Instructables
Picture of Simple Binary Clock
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This project is a kit that is available at www.etsy.com/shop/applemountain and ebay.com/applemount

This is powered over a mini USB connection. It does not interface with a computer, it only leeches power from the USB port.

This is a great project for beginners, or anyone looking for a binary clock to build, or an easy binary clock to mod.

This project took me about an hour to complete.
 
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Step 1: LED Installation

Picture of LED Installation
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LEDs do have polarity. The bases are not perfectly round. There is a flat edge on the negative side of an LED.

The footprint of the LED is silk screened on the board. Not all of the LEDs are arranged with the same polarity. Check every LED for the proper alignment.

This is the focal point of the project, so we want it to look nice. Once the LED is placed in the board, I recommend a small piece of masking tape to hold it flat on the board while it is being soldered in place. If nothing is holding LEDs in place, they may solder in place at unwanted angles.

Once they are soldered in place, the leads can be clipped off.

Placing the LEDs in the four corners first, will permit an even work environment, and make placing LEDs straight and flush against the board, easier.

Step 2: Resistors

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There are four resistors, they do not have polarity. Once they are soldered in place, the legs may be removed.

The resistors limit the current any LED's can draw to about 20mA.  Without them, the controller would be stressed and the LED's would wear out too quick.

Step 3: Capacitors & Crystal

Picture of Capacitors & Crystal
The kit contains two disk capacitors and a crystal.
None have polarity.

The crystal provides a stable oscillation source.  It "ticks" several millions times a second, which the micro-controller counts and translates into seconds, minutes and hours.  The capacitors keep the crystal stable and insure they have enough voltage to get going.
Phil B1 month ago

The photo shows the kit I built. I like using it when I awaken during the night. Before I made the wooden stand for it, I accidentally touched the solder joints on the back of the circuit board and the clock reset itself to 12:00.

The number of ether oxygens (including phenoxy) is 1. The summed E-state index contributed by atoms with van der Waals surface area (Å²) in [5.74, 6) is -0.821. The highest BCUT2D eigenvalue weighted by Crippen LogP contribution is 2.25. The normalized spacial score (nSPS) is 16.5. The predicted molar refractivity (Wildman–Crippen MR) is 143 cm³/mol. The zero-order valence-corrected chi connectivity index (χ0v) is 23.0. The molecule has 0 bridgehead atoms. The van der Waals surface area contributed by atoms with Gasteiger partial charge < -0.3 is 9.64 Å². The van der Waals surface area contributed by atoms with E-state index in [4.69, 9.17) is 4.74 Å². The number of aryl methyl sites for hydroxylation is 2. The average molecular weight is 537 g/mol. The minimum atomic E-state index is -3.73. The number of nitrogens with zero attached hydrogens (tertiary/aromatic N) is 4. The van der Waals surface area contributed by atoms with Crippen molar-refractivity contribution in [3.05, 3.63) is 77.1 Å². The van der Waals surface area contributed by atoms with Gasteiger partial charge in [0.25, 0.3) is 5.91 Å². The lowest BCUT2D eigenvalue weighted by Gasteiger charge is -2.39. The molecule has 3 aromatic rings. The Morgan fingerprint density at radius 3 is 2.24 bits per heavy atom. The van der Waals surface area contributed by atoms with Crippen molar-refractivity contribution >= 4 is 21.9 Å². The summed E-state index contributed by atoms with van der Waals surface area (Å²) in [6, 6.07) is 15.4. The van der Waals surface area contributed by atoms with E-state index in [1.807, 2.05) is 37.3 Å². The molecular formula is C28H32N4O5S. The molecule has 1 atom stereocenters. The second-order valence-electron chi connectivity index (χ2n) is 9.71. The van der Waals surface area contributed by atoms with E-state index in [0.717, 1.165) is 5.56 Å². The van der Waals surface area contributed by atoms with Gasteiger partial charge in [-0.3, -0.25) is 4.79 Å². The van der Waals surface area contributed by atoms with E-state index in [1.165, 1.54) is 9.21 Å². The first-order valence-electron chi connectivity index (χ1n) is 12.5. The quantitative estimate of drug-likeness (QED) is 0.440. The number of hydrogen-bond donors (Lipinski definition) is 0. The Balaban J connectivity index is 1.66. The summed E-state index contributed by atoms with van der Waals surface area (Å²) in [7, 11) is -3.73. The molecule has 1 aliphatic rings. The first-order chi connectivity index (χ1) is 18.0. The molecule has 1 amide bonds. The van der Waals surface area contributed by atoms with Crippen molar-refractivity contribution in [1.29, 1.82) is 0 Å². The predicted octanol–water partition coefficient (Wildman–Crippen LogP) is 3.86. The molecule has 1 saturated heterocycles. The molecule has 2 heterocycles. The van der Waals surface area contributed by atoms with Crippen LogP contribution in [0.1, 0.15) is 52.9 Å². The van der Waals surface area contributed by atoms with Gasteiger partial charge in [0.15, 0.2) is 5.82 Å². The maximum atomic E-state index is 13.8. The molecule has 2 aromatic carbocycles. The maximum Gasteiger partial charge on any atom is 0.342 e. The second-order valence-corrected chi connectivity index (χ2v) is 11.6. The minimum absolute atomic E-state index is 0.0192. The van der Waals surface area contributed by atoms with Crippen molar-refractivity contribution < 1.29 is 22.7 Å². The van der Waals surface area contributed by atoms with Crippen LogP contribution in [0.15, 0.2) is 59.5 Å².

The wooden stand is cut from a common 2 x 4 on a table saw and sanded a little. Two #4 sheet metal screws hold the circuit board to the wood. They are just tight enough to hold the circuit board against the wood, but not tight enough to bend the circuit board.

I did notice one LED is weaker than the others, and I need to view it directly from the front to know for certain whether it is "on" or not. I may replace it with the extra LED that was included in the kit.

Even though I used a low wattage pencil soldering iron. I still had some solder bridges and used copper wicking braid to remove extra solder. I also checked the joints with a fairly strong magnifying glass.

I grounded myself frequently to avoid static buildup that could damage the LEDs or the processor chip. By the way, the sensor used to set the clock is two metal tabs in the place where the missing LED in the middle column (top) would normally be. Sometimes I need to moisten my finger lightly to make the clock begin the setting process.

I use an old cell phone charger to power the clock, but I had to add a 2,200 micro-farad capacitor across the power leads to keep the clock from resetting to 12:00 frequently. The charger has a steady output of 5.05 volts. After adding the capacitor, the voltage reads 5.13 volts.

The cable with the mini-USB end is an extra computer linking cable from a Garmin GPS receiver we replaced with a newer model.

At night I lay the LED clockface down on my nightstand to avoid light spill that might disturb my sleep. I grab the wooden stand and raise it to read the time when I waken.

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CK1012 months ago
Is it possible to use an external battery ? What is the input 5v?
CK1012 months ago
How big does it come out to be ?
Ploopy11 months ago

Cool!

could you please post a picture of the schematic :)

(just wondering how ATtiny45 can control all those leds)

Can someone try it and also upload the program,schematic I've copied.
RAULRO2 years ago
I GOT IT, BUT I WOULD LIKE INSTALL REAL TIME CLOCK, WOULD YOU TELL ME HOW. MAY BE WITH DS1307 AND A CRYSTAL.
THE SQUEMATIC WOULD BE GREAT. I MADE IT LIKE A WATCH WITH A 3.7V BATTERY Li RECHARGABLE. OR MAY BE YOU SALE WITH THAT RTC.
I LOVE IT,
THANKS
mmenendez2 years ago
can you offer a schematic? do i need to program something or is it just plug and use it? thanks
mr monoply33 (author)  mmenendez2 years ago
The controller comes per-programed in the kit. It is pretty much a "plug and use it" setup.